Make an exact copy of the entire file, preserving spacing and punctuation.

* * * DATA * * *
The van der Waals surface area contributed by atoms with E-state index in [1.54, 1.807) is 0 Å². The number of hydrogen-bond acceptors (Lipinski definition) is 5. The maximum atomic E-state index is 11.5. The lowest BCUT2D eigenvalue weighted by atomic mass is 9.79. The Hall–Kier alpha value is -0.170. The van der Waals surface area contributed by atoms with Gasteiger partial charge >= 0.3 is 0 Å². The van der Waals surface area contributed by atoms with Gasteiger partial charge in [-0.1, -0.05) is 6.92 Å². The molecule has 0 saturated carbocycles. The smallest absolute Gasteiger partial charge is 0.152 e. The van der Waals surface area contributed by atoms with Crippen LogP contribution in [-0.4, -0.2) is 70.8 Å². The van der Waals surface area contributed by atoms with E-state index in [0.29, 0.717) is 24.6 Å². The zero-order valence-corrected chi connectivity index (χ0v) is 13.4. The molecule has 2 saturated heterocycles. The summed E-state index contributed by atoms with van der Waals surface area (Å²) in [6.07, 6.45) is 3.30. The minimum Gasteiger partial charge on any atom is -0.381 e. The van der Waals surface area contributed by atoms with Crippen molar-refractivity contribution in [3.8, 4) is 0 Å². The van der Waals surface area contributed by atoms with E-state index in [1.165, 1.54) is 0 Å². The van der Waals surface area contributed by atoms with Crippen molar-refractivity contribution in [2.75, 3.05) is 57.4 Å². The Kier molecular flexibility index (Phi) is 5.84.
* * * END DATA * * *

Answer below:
The van der Waals surface area contributed by atoms with E-state index in [1.54, 1.807) is 0 Å². The number of hydrogen-bond acceptors (Lipinski definition) is 5. The maximum atomic E-state index is 11.5. The lowest BCUT2D eigenvalue weighted by atomic mass is 9.79. The Hall–Kier alpha value is -0.170. The van der Waals surface area contributed by atoms with Gasteiger partial charge >= 0.3 is 0 Å². The van der Waals surface area contributed by atoms with Gasteiger partial charge in [-0.1, -0.05) is 6.92 Å². The molecule has 0 saturated carbocycles. The smallest absolute Gasteiger partial charge is 0.152 e. The van der Waals surface area contributed by atoms with Crippen LogP contribution in [-0.4, -0.2) is 70.8 Å². The van der Waals surface area contributed by atoms with E-state index in [0.29, 0.717) is 24.6 Å². The zero-order valence-corrected chi connectivity index (χ0v) is 13.4. The molecule has 2 saturated heterocycles. The summed E-state index contributed by atoms with van der Waals surface area (Å²) in [6.07, 6.45) is 3.30. The minimum Gasteiger partial charge on any atom is -0.381 e. The van der Waals surface area contributed by atoms with Crippen molar-refractivity contribution in [3.8, 4) is 0 Å². The van der Waals surface area contributed by atoms with E-state index in [1.165, 1.54) is 0 Å². The van der Waals surface area contributed by atoms with Crippen molar-refractivity contribution in [2.75, 3.05) is 57.4 Å². The Kier molecular flexibility index (Phi) is 5.84.